June 15: A new record for Philly tourism | Chris Crockett leaves Water Dept | Fun with tax financing

Jared Brey uncovers a veritable Turducken of tax financing: An “NID-backed TIF” that Bruce Lenfest wants to use to raise more revenue for two Center City hotel projects currently underway. The hotels have already been approved for tax-increment financing—where future local tax receipts anticipated from a new development are put toward financing that project—as well as state and federal aid, bringing the total public subsidy to $75 million. In addition to this, Lenfest is now asking for a single-site Neighborhood Improvement District to essentially levy a property tax on his own tenants for the purpose of financing the building. 

Last year was a record year for Philadelphia tourism, Kristina Jenkins reports, with more than 41 million people visiting the city—a 3.1% increase from 2014. Notably, 88% of those visitors were leisure travelers.

Christopher Leinberger of LOCUS says the Philadelphia suburbs are some of the best-situated nationally to take advantage of demand for walkable urban development, writes Sandy Smith, but he laments the legendary local opposition to allowing denser infill near regional rail stations. “You’ve got this great rail network in place and you’re not taking advantage of it,” he said, “This could be 30 or 40 percent of your economic growth if you allow it to happen, but you may or may not.”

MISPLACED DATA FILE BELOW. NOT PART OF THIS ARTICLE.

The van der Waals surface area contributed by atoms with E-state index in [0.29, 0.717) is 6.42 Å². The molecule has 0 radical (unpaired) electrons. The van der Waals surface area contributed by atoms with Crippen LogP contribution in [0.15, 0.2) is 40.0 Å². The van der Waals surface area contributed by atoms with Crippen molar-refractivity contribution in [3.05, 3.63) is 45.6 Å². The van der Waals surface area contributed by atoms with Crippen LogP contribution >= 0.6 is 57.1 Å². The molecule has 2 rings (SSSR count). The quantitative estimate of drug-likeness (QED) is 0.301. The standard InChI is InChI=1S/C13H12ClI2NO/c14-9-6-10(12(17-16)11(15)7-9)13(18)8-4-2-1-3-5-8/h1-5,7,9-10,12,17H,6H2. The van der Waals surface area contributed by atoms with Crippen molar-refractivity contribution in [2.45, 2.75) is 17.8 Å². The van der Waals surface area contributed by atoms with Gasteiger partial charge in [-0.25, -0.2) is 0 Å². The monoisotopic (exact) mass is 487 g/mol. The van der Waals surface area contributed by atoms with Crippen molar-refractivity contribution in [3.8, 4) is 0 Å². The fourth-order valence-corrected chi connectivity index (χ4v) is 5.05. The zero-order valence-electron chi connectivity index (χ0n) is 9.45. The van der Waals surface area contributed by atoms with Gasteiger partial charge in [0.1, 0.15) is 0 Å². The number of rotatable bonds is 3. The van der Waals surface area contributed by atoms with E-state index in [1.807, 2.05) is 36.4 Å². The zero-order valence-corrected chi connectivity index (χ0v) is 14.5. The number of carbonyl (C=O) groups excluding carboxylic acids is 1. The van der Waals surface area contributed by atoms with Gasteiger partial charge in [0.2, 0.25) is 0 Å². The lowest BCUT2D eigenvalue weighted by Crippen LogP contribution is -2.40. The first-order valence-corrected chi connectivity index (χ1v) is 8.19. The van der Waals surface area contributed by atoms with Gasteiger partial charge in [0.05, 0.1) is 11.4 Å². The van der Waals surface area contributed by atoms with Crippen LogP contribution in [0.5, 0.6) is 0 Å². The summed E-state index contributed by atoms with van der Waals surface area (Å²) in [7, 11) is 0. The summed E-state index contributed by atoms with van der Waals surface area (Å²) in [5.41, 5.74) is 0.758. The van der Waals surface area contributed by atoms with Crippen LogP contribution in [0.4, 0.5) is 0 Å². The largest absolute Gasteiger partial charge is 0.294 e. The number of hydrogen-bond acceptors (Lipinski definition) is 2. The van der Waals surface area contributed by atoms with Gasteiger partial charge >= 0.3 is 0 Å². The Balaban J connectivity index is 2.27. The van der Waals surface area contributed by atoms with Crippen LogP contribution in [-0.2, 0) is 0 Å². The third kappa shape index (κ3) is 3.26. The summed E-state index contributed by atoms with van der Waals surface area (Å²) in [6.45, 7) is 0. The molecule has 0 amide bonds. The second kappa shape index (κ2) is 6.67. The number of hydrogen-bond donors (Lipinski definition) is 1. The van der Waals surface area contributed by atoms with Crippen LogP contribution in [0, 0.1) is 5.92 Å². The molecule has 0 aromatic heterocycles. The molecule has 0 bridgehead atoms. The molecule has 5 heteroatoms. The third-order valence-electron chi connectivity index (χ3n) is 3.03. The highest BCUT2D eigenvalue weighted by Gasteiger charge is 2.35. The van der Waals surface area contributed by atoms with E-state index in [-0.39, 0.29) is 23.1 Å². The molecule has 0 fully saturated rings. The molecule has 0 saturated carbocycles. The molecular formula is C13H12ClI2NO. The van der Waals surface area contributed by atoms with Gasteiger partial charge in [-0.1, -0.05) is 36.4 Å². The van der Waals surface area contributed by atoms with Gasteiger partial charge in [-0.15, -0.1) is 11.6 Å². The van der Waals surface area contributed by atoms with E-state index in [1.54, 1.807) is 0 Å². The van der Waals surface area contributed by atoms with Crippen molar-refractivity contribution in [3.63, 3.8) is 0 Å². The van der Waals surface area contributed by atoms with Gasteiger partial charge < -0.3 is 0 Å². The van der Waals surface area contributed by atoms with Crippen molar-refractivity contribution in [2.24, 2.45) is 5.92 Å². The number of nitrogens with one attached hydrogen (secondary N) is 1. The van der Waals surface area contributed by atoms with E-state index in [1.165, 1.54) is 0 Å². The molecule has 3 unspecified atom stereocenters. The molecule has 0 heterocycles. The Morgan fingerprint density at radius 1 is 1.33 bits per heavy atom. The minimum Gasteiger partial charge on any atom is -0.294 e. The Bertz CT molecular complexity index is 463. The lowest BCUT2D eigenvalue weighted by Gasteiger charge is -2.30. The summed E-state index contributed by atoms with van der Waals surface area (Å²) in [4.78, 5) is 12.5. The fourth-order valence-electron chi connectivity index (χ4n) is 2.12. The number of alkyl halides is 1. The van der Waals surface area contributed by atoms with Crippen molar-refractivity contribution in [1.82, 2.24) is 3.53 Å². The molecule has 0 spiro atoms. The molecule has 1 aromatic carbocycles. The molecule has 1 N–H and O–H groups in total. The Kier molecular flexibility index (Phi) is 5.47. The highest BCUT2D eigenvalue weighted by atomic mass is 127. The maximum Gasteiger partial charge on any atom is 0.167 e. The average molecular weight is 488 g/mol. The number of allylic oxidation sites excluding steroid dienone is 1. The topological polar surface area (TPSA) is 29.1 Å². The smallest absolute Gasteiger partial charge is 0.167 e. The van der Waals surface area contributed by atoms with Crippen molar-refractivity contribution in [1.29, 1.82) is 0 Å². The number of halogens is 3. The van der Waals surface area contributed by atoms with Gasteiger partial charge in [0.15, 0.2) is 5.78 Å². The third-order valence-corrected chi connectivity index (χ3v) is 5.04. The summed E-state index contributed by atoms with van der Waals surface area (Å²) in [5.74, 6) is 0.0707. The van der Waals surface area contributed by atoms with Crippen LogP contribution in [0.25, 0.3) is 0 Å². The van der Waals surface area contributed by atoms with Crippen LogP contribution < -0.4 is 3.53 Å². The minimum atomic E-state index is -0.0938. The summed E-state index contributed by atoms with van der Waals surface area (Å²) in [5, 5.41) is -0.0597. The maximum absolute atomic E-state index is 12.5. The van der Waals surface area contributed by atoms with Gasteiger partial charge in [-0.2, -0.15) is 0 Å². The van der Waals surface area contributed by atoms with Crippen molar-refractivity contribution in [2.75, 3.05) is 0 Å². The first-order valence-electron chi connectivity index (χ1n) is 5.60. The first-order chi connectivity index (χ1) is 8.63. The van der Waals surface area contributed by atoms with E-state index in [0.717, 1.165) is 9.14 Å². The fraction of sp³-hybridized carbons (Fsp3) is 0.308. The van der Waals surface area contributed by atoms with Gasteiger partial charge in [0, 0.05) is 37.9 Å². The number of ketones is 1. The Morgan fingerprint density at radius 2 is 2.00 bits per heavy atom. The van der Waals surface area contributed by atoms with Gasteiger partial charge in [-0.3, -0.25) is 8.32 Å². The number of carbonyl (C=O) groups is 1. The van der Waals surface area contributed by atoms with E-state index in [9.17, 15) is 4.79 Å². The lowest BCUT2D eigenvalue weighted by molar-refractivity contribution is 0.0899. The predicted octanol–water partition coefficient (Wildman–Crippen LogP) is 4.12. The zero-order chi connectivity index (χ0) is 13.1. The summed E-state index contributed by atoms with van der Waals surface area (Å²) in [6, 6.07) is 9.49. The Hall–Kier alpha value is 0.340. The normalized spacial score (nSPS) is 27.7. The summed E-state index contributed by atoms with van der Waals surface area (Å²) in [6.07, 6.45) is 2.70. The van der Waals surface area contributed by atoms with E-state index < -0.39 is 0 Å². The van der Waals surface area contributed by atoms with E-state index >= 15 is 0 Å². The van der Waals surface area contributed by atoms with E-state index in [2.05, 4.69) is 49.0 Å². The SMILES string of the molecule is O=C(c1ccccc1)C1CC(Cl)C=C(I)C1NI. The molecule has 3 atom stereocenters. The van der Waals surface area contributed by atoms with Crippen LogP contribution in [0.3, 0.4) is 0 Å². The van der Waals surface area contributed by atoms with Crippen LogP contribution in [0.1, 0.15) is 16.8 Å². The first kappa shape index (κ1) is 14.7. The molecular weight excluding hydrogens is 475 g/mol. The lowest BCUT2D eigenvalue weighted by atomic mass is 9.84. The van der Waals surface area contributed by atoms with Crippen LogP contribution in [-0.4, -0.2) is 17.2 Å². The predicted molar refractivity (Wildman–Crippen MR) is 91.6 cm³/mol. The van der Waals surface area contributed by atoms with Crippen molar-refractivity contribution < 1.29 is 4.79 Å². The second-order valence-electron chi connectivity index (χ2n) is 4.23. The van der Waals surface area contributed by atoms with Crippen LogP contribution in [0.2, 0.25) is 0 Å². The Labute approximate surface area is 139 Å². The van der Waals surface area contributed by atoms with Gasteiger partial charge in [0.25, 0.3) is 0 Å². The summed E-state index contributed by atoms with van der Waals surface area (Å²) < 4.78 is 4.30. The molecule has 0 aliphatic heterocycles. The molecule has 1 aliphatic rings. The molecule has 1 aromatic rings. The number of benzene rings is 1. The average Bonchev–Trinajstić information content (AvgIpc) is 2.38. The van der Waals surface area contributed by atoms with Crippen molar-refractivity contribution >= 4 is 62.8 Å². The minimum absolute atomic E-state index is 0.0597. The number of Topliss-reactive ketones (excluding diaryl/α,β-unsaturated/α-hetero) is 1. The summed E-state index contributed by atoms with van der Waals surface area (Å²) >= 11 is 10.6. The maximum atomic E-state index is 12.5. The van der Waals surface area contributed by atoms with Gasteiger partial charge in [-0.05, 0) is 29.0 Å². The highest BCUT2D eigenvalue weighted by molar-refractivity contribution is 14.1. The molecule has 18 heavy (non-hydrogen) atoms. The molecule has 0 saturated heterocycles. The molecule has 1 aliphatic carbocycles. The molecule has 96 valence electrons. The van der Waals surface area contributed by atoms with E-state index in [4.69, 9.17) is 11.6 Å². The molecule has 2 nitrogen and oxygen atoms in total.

Philadelphia Water and Citymart launched a new Green Stormwater Infrastructure Innovation Challenge, seeking information and proposals from all comers to find better ways of determining subsurface conditions at potential GSI sites before planning and construction begin. 

Chris Crockett, the Deputy Commissioner for Planning and Environmental Services at Philadelphia Water, has left the Kenney administration to join Aqua America as their Chief Environmental Officer, reports Dave Hess. Crockett was one of the leading lights of the Green City Clean Waters plan that earned Philadelphia international recognition for green stormwater management.

The Delaware River water taxis are fun, but they aren’t taxis in the transit sense, says Cassie Owens. 

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